Environment Counts | Greenhouse gases amplify the effects of changes in the Earth’s climate
Author: Geoff Zeiss – Published At: 2012-12-09 01:57 – (1404 Reads)
This article assumes that the ultimate driver of glacial-interglacial transitions has been the weak influence of varying insolation (solar radiation) associated with Milankovitch cycles (changes in the Earth’s orbital geometry). The Vostok ice cores from Antactica have shown a close, positive correlation between temperature and CO2 and CH4 concentrations in the Earth’s atmosphere over the past 400,000 years. This article makes the argument that CO2 and CH4 concentrations amplify the weak influence of changes in the Earth’s orbit and are responsible for much of the observed paleoclimatic variation during the past million years. Physics Today, October 2012, p16.GEOPHYSICAL RESEARCH LETTERS, VOL. 33, L10703, 2006
The Vostok ice core record shows that over about 400,000 years there is a close, positive correlation between temperature and atmospheric carbon dioxide and methane. This article argues that the observed temperature change leading to glacials and interglacials is explained by the strong variation in atmospheric carbon dioxide and methane concentrations.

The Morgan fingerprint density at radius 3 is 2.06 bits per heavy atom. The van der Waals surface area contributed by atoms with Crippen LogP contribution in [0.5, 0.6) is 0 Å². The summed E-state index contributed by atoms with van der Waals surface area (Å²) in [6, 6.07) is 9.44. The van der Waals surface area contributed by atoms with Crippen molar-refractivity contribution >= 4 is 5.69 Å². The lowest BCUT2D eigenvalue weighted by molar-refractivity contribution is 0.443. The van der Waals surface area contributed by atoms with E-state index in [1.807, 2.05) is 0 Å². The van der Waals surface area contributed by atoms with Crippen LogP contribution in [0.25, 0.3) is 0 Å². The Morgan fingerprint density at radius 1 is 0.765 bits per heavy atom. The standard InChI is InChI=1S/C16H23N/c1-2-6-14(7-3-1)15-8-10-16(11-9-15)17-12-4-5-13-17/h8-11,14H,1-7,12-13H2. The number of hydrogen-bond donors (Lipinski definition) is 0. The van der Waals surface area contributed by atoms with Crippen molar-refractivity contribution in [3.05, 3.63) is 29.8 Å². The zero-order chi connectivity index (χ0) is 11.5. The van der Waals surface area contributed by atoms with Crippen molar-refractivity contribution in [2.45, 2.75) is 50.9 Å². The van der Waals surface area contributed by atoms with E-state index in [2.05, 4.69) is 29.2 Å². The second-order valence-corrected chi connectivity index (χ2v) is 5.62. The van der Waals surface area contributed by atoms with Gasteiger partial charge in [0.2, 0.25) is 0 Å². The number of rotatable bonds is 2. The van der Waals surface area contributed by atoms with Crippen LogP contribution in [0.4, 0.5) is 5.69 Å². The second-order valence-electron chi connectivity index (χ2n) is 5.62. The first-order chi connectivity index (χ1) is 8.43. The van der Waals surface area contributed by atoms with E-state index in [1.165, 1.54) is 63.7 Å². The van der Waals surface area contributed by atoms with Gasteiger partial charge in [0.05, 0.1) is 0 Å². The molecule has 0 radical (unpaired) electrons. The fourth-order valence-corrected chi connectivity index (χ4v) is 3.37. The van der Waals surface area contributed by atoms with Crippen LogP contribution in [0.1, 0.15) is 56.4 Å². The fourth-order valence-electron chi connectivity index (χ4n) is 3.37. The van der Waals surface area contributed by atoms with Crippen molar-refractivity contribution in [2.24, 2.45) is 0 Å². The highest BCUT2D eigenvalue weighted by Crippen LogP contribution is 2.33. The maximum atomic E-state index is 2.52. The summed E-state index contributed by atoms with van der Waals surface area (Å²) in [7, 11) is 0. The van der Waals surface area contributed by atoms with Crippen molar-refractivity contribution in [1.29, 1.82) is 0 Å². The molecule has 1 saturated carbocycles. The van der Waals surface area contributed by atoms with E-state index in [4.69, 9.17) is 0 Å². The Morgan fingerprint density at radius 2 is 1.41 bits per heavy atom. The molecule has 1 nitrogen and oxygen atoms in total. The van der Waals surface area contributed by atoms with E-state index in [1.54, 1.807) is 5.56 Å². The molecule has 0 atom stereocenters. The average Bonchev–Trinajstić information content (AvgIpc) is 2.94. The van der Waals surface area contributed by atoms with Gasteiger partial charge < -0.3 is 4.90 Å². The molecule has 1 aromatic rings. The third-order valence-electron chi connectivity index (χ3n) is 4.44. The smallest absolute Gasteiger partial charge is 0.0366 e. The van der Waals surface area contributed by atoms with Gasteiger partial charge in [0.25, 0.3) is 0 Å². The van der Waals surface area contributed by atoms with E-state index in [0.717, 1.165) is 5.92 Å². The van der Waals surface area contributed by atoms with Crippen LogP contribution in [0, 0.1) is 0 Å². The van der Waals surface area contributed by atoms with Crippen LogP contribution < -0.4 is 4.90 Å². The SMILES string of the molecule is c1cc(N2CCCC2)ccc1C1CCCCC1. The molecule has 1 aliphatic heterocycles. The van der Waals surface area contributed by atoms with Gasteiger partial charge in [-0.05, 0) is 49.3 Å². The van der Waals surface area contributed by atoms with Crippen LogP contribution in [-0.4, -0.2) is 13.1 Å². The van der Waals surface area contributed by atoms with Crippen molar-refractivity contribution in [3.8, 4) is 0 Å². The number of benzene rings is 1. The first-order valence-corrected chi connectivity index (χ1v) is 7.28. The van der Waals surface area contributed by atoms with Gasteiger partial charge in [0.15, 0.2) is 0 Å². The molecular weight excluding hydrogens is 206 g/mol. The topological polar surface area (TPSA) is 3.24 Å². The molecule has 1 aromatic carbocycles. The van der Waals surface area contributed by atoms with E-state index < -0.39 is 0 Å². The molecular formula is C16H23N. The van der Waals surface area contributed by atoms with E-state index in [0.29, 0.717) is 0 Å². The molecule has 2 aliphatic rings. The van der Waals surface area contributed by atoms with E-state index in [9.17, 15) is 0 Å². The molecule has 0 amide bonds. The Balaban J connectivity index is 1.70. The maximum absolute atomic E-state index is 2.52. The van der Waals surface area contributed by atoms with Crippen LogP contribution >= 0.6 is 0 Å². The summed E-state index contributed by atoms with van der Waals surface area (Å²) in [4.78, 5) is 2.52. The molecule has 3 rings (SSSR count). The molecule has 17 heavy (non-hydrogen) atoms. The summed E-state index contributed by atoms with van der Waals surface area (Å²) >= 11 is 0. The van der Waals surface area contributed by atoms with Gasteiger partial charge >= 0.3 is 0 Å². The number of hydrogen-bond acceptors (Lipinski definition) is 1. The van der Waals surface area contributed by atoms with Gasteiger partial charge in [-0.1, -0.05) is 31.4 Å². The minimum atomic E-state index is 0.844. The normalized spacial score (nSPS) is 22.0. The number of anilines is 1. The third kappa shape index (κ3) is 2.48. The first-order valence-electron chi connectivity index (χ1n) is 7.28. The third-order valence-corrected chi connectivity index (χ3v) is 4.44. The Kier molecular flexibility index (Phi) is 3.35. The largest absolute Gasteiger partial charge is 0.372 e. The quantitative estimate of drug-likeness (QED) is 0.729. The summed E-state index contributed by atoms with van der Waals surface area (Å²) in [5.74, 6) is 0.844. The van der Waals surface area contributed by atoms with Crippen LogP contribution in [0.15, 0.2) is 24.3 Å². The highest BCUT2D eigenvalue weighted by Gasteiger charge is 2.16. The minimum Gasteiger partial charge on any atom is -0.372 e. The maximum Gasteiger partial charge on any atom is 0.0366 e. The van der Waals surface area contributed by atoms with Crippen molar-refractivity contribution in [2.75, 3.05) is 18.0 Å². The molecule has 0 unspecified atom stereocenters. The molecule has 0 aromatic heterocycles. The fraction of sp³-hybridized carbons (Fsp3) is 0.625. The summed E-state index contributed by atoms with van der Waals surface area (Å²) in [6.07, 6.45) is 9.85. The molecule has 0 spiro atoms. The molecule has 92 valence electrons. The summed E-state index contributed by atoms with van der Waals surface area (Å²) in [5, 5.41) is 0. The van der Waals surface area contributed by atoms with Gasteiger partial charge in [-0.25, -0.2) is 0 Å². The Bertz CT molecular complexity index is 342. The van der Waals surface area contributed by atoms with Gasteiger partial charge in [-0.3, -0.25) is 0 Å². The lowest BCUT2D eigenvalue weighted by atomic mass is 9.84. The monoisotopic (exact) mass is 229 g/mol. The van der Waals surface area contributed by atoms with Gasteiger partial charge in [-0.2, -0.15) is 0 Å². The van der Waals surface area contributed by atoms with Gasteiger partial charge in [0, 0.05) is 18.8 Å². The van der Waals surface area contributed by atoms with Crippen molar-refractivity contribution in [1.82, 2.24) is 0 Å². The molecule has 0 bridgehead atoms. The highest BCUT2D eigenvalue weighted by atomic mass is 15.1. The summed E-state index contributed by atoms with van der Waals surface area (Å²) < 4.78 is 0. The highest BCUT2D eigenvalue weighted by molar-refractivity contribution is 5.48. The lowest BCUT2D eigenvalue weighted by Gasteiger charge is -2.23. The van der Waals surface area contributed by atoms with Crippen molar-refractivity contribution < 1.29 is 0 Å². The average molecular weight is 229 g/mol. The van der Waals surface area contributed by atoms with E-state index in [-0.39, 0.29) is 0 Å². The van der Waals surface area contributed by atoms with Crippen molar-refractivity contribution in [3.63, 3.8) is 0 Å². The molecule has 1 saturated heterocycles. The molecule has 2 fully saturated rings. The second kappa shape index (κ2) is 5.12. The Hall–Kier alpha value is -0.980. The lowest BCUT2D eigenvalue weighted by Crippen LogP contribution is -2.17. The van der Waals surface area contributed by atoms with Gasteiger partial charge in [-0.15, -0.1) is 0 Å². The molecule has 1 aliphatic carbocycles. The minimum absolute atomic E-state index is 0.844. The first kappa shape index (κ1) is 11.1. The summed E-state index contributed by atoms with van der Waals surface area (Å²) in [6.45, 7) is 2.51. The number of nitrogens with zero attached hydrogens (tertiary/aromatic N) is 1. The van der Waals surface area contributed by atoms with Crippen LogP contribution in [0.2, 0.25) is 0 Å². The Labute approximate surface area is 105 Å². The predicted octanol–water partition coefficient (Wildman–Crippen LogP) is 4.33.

The article suggests that there is a positive feedback in the earth climate system : a small initial warming caused by a change in solar input causes carbon dioxide and methane concentrations to rise, which in turn causes more warming. The feedback works in the opposite way leading to cooling when solar-input decreases.
Applied to our current climate, it is suggested that the feedback mechanism amplifies the warming caused by anthropogenic GHG emissions. It is estimated that if doubling CO2 concentrations would cause 1.5â€“4.5Â°C warming, the feedback mechanism would actually result in 1.6â€“6.0Â°C warming or up to 1.5Â°C warmer temperatures than currently predicted by the IPCC.
Global warming preceded by increasing carbon dioxide concentrations during the last deglaciation, Jeremy D. Shakun, Peter U. Clark,F eng He, Shaun A. Marcott, Alan C. Mix, Zhengyu Liu, Bette Otto-Bliesner, Andreas Schmittner & Edouard Bard, Nature, 484, 49â€“54 (05 April 2012) doi:10.1038/nature10915